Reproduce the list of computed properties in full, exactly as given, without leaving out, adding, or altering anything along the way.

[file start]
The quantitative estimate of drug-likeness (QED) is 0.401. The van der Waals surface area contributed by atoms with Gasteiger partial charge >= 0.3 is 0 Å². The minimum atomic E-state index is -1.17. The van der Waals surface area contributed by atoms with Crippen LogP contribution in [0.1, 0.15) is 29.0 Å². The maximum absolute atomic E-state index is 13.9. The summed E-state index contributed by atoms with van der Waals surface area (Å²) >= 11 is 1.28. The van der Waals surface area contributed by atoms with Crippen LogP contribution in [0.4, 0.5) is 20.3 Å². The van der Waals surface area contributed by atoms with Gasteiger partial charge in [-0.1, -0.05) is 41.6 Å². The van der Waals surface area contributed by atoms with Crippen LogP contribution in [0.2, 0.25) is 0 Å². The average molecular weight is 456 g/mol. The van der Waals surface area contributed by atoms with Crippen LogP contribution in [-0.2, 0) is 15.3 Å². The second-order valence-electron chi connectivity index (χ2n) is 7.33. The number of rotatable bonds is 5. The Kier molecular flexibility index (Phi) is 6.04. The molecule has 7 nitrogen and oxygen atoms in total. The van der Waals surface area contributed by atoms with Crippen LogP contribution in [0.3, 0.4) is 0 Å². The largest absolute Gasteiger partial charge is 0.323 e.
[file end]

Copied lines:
The quantitative estimate of drug-likeness (QED) is 0.401. The van der Waals surface area contributed by atoms with Gasteiger partial charge >= 0.3 is 0 Å². The minimum atomic E-state index is -1.17. The van der Waals surface area contributed by atoms with Crippen LogP contribution in [0.1, 0.15) is 29.0 Å². The maximum absolute atomic E-state index is 13.9. The summed E-state index contributed by atoms with van der Waals surface area (Å²) >= 11 is 1.28. The van der Waals surface area contributed by atoms with Crippen LogP contribution in [0.4, 0.5) is 20.3 Å². The van der Waals surface area contributed by atoms with Gasteiger partial charge in [-0.1, -0.05) is 41.6 Å². The van der Waals surface area contributed by atoms with Crippen LogP contribution in [0.2, 0.25) is 0 Å². The average molecular weight is 456 g/mol. The van der Waals surface area contributed by atoms with Crippen LogP contribution in [-0.2, 0) is 15.3 Å². The second-order valence-electron chi connectivity index (χ2n) is 7.33. The number of rotatable bonds is 5. The Kier molecular flexibility index (Phi) is 6.04. The molecule has 7 nitrogen and oxygen atoms in total. The van der Waals surface area contributed by atoms with Crippen LogP contribution in [0.3, 0.4) is 0 Å². The largest absolute Gasteiger partial charge is 0.323 e.